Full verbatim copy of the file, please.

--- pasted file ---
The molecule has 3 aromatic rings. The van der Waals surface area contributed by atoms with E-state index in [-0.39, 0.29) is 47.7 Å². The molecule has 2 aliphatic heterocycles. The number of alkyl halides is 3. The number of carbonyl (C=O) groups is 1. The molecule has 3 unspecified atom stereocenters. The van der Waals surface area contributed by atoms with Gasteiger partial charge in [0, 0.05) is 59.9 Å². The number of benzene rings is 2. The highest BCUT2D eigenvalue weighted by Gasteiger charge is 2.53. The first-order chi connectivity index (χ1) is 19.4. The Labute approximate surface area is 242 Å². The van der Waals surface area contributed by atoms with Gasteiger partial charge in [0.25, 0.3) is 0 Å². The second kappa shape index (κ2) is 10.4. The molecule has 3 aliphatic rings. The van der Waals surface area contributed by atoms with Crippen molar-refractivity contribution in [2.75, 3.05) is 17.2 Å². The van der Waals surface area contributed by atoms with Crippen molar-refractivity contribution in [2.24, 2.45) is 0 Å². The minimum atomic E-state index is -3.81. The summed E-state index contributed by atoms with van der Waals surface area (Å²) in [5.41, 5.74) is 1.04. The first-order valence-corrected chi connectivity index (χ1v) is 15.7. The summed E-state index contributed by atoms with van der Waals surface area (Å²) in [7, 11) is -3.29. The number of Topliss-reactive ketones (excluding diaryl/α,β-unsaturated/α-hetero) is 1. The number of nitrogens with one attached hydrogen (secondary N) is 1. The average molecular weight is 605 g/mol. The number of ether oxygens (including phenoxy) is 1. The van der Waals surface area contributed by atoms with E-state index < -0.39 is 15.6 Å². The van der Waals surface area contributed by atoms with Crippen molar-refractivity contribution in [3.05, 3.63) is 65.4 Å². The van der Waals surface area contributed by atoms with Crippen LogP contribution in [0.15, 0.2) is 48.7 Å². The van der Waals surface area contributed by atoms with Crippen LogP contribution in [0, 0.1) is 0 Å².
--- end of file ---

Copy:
The molecule has 3 aromatic rings. The van der Waals surface area contributed by atoms with E-state index in [-0.39, 0.29) is 47.7 Å². The molecule has 2 aliphatic heterocycles. The number of alkyl halides is 3. The number of carbonyl (C=O) groups is 1. The molecule has 3 unspecified atom stereocenters. The van der Waals surface area contributed by atoms with Gasteiger partial charge in [0, 0.05) is 59.9 Å². The number of benzene rings is 2. The highest BCUT2D eigenvalue weighted by Gasteiger charge is 2.53. The first-order chi connectivity index (χ1) is 19.4. The Labute approximate surface area is 242 Å². The van der Waals surface area contributed by atoms with Gasteiger partial charge in [0.25, 0.3) is 0 Å². The second kappa shape index (κ2) is 10.4. The molecule has 3 aliphatic rings. The van der Waals surface area contributed by atoms with Crippen molar-refractivity contribution in [2.75, 3.05) is 17.2 Å². The van der Waals surface area contributed by atoms with Crippen molar-refractivity contribution in [2.24, 2.45) is 0 Å². The minimum atomic E-state index is -3.81. The summed E-state index contributed by atoms with van der Waals surface area (Å²) in [5.41, 5.74) is 1.04. The first-order valence-corrected chi connectivity index (χ1v) is 15.7. The summed E-state index contributed by atoms with van der Waals surface area (Å²) in [7, 11) is -3.29. The number of Topliss-reactive ketones (excluding diaryl/α,β-unsaturated/α-hetero) is 1. The number of nitrogens with one attached hydrogen (secondary N) is 1. The average molecular weight is 605 g/mol. The number of ether oxygens (including phenoxy) is 1. The van der Waals surface area contributed by atoms with E-state index < -0.39 is 15.6 Å². The van der Waals surface area contributed by atoms with Crippen molar-refractivity contribution in [3.05, 3.63) is 65.4 Å². The van der Waals surface area contributed by atoms with Crippen LogP contribution in [0.15, 0.2) is 48.7 Å². The van der Waals surface area contributed by atoms with Crippen LogP contribution in [0, 0.1) is 0 Å².